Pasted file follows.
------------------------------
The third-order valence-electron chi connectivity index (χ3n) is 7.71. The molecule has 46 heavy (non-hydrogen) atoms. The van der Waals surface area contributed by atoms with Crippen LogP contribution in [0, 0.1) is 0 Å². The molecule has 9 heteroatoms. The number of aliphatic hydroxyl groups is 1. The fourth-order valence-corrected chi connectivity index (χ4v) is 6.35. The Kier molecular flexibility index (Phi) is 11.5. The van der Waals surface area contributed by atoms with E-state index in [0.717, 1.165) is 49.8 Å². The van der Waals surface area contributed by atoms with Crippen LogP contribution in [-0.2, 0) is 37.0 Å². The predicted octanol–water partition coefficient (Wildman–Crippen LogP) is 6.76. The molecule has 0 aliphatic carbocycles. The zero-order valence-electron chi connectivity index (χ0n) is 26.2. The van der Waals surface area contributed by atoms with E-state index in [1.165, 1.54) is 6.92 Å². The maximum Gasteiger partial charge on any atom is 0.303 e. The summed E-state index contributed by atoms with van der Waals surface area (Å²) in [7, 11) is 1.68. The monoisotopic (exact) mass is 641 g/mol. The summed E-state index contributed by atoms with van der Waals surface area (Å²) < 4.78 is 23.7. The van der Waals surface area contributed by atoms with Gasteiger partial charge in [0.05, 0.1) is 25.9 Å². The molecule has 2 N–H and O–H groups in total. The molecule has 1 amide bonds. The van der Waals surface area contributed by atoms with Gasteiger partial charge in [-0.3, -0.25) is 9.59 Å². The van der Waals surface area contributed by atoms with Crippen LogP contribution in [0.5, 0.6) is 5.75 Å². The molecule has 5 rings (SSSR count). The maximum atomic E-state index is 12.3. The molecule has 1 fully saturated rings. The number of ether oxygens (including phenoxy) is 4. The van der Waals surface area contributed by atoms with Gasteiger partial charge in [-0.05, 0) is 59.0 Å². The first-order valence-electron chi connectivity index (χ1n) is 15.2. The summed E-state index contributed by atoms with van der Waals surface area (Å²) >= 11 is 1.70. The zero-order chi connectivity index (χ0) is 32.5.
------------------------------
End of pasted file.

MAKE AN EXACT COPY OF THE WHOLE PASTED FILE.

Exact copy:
The third-order valence-electron chi connectivity index (χ3n) is 7.71. The molecule has 46 heavy (non-hydrogen) atoms. The van der Waals surface area contributed by atoms with Crippen LogP contribution in [0, 0.1) is 0 Å². The molecule has 9 heteroatoms. The number of aliphatic hydroxyl groups is 1. The fourth-order valence-corrected chi connectivity index (χ4v) is 6.35. The Kier molecular flexibility index (Phi) is 11.5. The van der Waals surface area contributed by atoms with E-state index in [0.717, 1.165) is 49.8 Å². The van der Waals surface area contributed by atoms with Crippen LogP contribution in [-0.2, 0) is 37.0 Å². The predicted octanol–water partition coefficient (Wildman–Crippen LogP) is 6.76. The molecule has 0 aliphatic carbocycles. The zero-order valence-electron chi connectivity index (χ0n) is 26.2. The van der Waals surface area contributed by atoms with E-state index in [1.165, 1.54) is 6.92 Å². The maximum Gasteiger partial charge on any atom is 0.303 e. The summed E-state index contributed by atoms with van der Waals surface area (Å²) in [7, 11) is 1.68. The monoisotopic (exact) mass is 641 g/mol. The summed E-state index contributed by atoms with van der Waals surface area (Å²) < 4.78 is 23.7. The van der Waals surface area contributed by atoms with Gasteiger partial charge in [0.05, 0.1) is 25.9 Å². The molecule has 2 N–H and O–H groups in total. The molecule has 1 amide bonds. The van der Waals surface area contributed by atoms with Gasteiger partial charge in [-0.3, -0.25) is 9.59 Å². The van der Waals surface area contributed by atoms with Crippen LogP contribution in [0.5, 0.6) is 5.75 Å². The molecule has 5 rings (SSSR count). The maximum atomic E-state index is 12.3. The molecule has 1 fully saturated rings. The number of ether oxygens (including phenoxy) is 4. The van der Waals surface area contributed by atoms with Gasteiger partial charge in [-0.05, 0) is 59.0 Å². The first-order valence-electron chi connectivity index (χ1n) is 15.2. The summed E-state index contributed by atoms with van der Waals surface area (Å²) >= 11 is 1.70. The zero-order chi connectivity index (χ0) is 32.5.